What a joke. I don’t usually like the whole “deal with it, it’s New York,” but in this case I do.

  5. I have lived hear for 63 years 38 years over Playground 11, this gentleman shoudl move into another apartment facing away from the playground. the only thing that has ever bothered me was the tent as it amplified the sounds, and also impeded the views from outr windows. Children should have a place to play near their homes, this is a family development, always has been. If Mr. Levenson who has only lived here for two years has a problem with it he did not do his due diligence when he moved in. If his wife has lifed here for 20 years she should have told hime or he should have noticed it before they married. To uproot families on his behalf is rediculous. I hope STPCV MGT. disregards this complaint or gets recreation personel if they are still employed here to monitor the noise. If its the basketball dribbling that bothers him maybe he should get out and join the games!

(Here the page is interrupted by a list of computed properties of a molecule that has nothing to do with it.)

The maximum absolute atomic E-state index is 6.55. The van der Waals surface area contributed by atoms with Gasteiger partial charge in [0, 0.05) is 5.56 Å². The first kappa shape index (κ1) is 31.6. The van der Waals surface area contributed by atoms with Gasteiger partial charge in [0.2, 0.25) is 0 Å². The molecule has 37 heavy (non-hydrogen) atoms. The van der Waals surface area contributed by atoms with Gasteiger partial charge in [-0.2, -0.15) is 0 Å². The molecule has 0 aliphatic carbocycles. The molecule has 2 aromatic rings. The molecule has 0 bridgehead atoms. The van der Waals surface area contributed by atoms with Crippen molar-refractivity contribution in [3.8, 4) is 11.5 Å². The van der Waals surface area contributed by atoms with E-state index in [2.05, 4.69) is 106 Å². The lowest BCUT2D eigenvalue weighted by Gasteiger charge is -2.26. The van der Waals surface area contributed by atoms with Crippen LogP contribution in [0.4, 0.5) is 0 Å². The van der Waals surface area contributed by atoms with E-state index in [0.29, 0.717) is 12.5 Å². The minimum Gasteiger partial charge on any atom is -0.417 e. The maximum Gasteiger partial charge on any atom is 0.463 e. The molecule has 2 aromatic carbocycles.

6. Our community district, District Six, Manhattan, has the least amount of public play space of any community district in any of the five boroughs. While it is private, ST/PCV is an oasis for youngsters that need to play so that they can learn group dynamics, fair play, and healthy competition. (Who knows? Athletic diversion and outdoor exercise might even help youngsters avoid the need for Mr. Levinson’s services later on.)

    In any event, ST/PCV resident should all support community efforts to defeat the city’s plan to build a “super-sized” DSNY sanitation garage on the Brookdale Campus (East 25th Street and First Avenue) that is soon to be demolished. That site, adjoining the Asser Levy recreation center, would increase our community district’s active play space by 4.25 acres, enough for baseball, soccer, lacrosse, a running track, etc. But only if the community defeats the city’s plans to build a veritable “Pentagon” of DSNY offices and garage space (which could be built at one of several sites nearby, including sites much closer to public transit so that DSNY “field commanders” wouldn’t need free parking for their cars.)